February 05, 2017
Senate Minority Leader Chuck Schumer fired a warning shot at President Trump and his Supreme Court nominee after Trump sent out Saturday morning tweets criticizing a federal judge in Seattle for implementing a nationwide restraining order on his executive order barring citizens from seven Muslim-majority countries from entering the U.S.
Early Saturday morning, Trump expressed his dissatisfaction with the “opinion of this so-called judge,” on the morning after Judge James Robart slapped a temporary restraining order on the president’s one-week old executive order that temporarily bans non-U.S. citizens from Somalia, Iran, Iraq, Sudan, Syria, Libya and Yemen for 90 days.
He said the move “is ridiculous and will be overturned!”
“The President’s attack on Judge James Robart, a Bush appointee who passed with 99 votes, shows a disdain for an independent judiciary that doesn’t always bend to his wishes and a continued lack of respect for the Constitution, making it more important that the Supreme Court serve as an independent check on the administration,” Schumer said in a statement.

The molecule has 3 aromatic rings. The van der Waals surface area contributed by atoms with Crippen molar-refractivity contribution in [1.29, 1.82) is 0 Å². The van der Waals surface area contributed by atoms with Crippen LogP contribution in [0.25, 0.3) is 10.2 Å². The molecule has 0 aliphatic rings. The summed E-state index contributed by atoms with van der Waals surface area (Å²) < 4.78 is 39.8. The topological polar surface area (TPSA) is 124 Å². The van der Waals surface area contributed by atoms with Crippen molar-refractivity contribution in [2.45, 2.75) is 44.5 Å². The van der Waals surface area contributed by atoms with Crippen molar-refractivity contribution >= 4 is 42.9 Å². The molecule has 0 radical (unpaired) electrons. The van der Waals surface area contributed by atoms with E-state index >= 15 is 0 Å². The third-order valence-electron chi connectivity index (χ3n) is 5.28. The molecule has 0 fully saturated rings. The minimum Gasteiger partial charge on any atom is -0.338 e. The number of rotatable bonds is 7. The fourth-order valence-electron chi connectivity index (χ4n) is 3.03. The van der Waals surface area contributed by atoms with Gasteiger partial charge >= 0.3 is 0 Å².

“With each action testing the Constitution, and each personal attack on a judge, President Trump raises the bar even higher for Judge Gorsuch’s nomination to serve on the Supreme Court,” Schumer added, though he isn’t known as a hawk in abiding by the Constitution. His ability to be an independent check will be front and center throughout the confirmation process.”
Most Senate Democrats already oppose Trump’s pick to fill what many are calling a “stolen” Supreme Court seat, a reference to the Senate Republicans’ refusal to hold a confirmation hearing for Obama’s pick to take Scalia’s place, Judge Merrick Garland, during an election year that would choose a new chief executive. In the Democrats’ weekly address, Sen. Ed Markey accused Trump of “trying to rig the Supreme Court against hardworking Americans.”
Still, some Senate Democrats, like West Virginia’s Joe Manchin, are willing to give Gorsuch a chance in the confirmation process.
It will be an uphill battle for Democrats to stop Republicans from confirming Gorsuch. As it stands the confirmation is subject to a 60-vote threshold. However, should Democrats attempt to filibuster the nomination, Republicans could turn to the “nuclear option,” a parliamentary procedure that would allow the 52-member Republican majority to pass Gorsuch with just 51 votes.
Trump has already urged Republican senators to “go nuclear.”